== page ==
Cell Fate Specification in the Worm

Science's STKE  29 Nov 2005:
Vol. 2005, Issue 312, pp. tw426
DOI: 10.1126/stke.3122005tw426

Early in the development of the nematode worm Caenorhabditis elegans, the vulva is composed of six precursor cells that have the potential to develop into one of three vulval cell fates, termed 1°, 2°, and 3°. The 1° and 2° fates are patterned through the cross-talk between two signaling pathways, the epidermal growth factor receptor (EGFR)-mitogen-activated protein kinase (MAPK) pathway and the LIN-12/Notch pathway. Yoo and Greenwald (see the Perspective by Karp and Ambros) now show that a specific microRNA (miRNA), identified by a computational prediction analysis, is involved in specifying the 2° vulval cell fate. The miRNA mir-60 is a direct transcriptional target of LIN-12/Notch, and in turn, an ortholog of the oncogene Vav is the target of mir-60. The regulatory circle is completed by the regulation of LIN-12 activity by Vav.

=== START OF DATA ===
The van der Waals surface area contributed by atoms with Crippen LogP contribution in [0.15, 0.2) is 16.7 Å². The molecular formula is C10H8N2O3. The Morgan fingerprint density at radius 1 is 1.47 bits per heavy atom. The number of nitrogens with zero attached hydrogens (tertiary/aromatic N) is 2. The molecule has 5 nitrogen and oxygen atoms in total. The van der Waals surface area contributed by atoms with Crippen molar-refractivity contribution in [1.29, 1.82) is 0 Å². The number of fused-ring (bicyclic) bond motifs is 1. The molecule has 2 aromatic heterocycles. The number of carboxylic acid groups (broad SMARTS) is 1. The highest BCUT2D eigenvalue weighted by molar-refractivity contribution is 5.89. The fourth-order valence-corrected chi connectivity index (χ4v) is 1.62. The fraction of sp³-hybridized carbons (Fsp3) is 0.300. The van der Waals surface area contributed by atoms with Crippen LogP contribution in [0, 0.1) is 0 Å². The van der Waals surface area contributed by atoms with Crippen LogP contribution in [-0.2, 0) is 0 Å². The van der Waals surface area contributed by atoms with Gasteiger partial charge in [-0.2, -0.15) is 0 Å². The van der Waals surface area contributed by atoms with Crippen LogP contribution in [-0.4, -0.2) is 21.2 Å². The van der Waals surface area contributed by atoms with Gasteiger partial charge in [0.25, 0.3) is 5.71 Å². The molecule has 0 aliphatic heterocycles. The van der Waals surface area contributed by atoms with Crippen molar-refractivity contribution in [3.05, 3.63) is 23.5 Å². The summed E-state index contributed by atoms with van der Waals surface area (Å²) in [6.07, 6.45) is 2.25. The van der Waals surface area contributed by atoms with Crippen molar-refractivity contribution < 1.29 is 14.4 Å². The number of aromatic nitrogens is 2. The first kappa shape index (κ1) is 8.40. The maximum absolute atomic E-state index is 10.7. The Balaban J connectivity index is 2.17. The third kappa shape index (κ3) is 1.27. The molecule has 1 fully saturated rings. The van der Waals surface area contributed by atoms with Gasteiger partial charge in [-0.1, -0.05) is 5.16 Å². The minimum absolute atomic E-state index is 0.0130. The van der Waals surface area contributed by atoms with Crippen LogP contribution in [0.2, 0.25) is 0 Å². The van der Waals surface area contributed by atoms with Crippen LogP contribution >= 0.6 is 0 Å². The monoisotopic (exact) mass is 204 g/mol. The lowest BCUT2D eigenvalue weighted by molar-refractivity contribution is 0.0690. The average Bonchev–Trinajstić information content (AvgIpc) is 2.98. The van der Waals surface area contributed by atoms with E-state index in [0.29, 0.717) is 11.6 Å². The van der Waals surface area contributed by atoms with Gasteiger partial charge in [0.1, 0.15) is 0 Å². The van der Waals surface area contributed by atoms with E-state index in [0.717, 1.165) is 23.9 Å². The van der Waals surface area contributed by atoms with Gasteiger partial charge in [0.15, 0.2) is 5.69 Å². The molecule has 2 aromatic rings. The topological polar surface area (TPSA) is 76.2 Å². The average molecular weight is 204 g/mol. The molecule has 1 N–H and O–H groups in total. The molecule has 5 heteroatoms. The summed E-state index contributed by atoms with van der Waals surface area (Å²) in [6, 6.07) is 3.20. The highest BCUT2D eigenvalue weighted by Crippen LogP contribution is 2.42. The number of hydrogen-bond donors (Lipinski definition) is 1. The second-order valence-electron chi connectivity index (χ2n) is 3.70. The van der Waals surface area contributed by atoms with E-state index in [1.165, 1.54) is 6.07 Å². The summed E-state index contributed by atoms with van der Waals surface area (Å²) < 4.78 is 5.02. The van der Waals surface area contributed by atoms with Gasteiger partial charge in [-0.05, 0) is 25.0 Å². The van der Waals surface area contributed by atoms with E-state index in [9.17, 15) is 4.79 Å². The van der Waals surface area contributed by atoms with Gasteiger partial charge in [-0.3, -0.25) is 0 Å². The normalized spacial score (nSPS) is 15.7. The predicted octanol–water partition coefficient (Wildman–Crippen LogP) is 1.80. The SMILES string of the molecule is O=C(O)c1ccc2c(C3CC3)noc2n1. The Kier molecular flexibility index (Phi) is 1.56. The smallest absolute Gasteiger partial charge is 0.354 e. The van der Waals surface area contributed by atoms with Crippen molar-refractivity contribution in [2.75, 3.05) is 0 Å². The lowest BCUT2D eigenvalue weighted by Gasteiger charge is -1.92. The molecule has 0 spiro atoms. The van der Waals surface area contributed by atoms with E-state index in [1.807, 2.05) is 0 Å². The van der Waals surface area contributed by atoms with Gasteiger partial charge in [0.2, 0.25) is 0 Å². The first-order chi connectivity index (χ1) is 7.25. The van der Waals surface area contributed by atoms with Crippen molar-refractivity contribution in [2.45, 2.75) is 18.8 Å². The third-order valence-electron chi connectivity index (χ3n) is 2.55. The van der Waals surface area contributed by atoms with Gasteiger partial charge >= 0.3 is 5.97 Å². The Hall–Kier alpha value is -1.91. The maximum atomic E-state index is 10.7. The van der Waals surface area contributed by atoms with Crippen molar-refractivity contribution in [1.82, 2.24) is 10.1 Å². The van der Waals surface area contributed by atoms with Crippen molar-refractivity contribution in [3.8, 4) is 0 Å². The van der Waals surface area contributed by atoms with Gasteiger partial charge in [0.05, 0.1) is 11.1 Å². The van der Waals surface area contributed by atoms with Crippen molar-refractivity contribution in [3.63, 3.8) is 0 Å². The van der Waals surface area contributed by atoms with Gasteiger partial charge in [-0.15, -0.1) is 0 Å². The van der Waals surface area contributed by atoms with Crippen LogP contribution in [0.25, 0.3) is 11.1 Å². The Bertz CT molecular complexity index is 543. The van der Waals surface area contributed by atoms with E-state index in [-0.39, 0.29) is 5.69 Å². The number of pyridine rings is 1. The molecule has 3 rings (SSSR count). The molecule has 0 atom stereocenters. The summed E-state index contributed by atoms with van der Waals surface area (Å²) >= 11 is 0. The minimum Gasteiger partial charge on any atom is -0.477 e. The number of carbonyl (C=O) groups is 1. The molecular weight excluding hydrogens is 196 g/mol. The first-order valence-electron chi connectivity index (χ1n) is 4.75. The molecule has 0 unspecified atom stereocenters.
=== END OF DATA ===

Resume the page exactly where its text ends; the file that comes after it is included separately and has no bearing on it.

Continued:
A. S. Yoo, I. Greenwald, LIN-12/Notch activation leads to microRNA-mediated down-regulation of Vav in C. elegans. Science 310, 1330-1333 (2005). [Abstract] [Full Text]

X. Karp, V. Ambros, Encountering microRNAs in cell fate signaling. Science 310, 1288-1289 (2005). [Summary] [Full Text]